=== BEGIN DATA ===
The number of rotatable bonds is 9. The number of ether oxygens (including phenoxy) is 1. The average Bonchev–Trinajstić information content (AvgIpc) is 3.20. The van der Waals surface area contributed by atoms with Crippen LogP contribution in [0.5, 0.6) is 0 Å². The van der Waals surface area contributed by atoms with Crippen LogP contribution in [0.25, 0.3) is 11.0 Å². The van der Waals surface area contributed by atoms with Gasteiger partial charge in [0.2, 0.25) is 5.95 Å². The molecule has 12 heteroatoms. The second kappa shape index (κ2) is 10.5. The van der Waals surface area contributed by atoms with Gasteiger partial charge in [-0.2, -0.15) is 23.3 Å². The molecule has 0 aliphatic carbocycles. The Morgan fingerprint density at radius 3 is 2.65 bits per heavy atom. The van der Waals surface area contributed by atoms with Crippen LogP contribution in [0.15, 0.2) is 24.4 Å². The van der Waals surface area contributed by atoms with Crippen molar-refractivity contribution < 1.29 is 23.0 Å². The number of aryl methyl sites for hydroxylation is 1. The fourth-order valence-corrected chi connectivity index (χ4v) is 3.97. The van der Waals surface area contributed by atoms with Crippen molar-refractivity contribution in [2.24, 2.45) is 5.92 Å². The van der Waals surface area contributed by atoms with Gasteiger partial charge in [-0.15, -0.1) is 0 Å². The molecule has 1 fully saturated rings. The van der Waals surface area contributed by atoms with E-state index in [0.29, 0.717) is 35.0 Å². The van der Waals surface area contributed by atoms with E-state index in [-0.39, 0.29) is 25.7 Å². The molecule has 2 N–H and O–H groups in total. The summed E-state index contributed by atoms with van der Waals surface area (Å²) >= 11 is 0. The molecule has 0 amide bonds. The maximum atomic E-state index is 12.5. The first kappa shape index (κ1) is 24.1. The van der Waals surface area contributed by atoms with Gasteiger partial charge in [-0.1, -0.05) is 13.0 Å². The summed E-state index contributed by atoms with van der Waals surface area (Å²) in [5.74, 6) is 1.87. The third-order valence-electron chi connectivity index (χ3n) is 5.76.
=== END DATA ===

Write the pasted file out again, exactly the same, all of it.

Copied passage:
The number of rotatable bonds is 9. The number of ether oxygens (including phenoxy) is 1. The average Bonchev–Trinajstić information content (AvgIpc) is 3.20. The van der Waals surface area contributed by atoms with Crippen LogP contribution in [0.5, 0.6) is 0 Å². The van der Waals surface area contributed by atoms with Crippen LogP contribution in [0.25, 0.3) is 11.0 Å². The van der Waals surface area contributed by atoms with Gasteiger partial charge in [0.2, 0.25) is 5.95 Å². The molecule has 12 heteroatoms. The second kappa shape index (κ2) is 10.5. The van der Waals surface area contributed by atoms with Gasteiger partial charge in [-0.2, -0.15) is 23.3 Å². The molecule has 0 aliphatic carbocycles. The Morgan fingerprint density at radius 3 is 2.65 bits per heavy atom. The van der Waals surface area contributed by atoms with Crippen LogP contribution in [0.15, 0.2) is 24.4 Å². The van der Waals surface area contributed by atoms with Crippen molar-refractivity contribution < 1.29 is 23.0 Å². The number of aryl methyl sites for hydroxylation is 1. The fourth-order valence-corrected chi connectivity index (χ4v) is 3.97. The van der Waals surface area contributed by atoms with Crippen molar-refractivity contribution in [2.24, 2.45) is 5.92 Å². The van der Waals surface area contributed by atoms with Gasteiger partial charge in [-0.15, -0.1) is 0 Å². The molecule has 1 fully saturated rings. The van der Waals surface area contributed by atoms with E-state index in [0.29, 0.717) is 35.0 Å². The van der Waals surface area contributed by atoms with E-state index in [-0.39, 0.29) is 25.7 Å². The molecule has 2 N–H and O–H groups in total. The summed E-state index contributed by atoms with van der Waals surface area (Å²) >= 11 is 0. The molecule has 0 amide bonds. The maximum atomic E-state index is 12.5. The first kappa shape index (κ1) is 24.1. The van der Waals surface area contributed by atoms with Gasteiger partial charge in [-0.1, -0.05) is 13.0 Å². The summed E-state index contributed by atoms with van der Waals surface area (Å²) in [5.74, 6) is 1.87. The third-order valence-electron chi connectivity index (χ3n) is 5.76.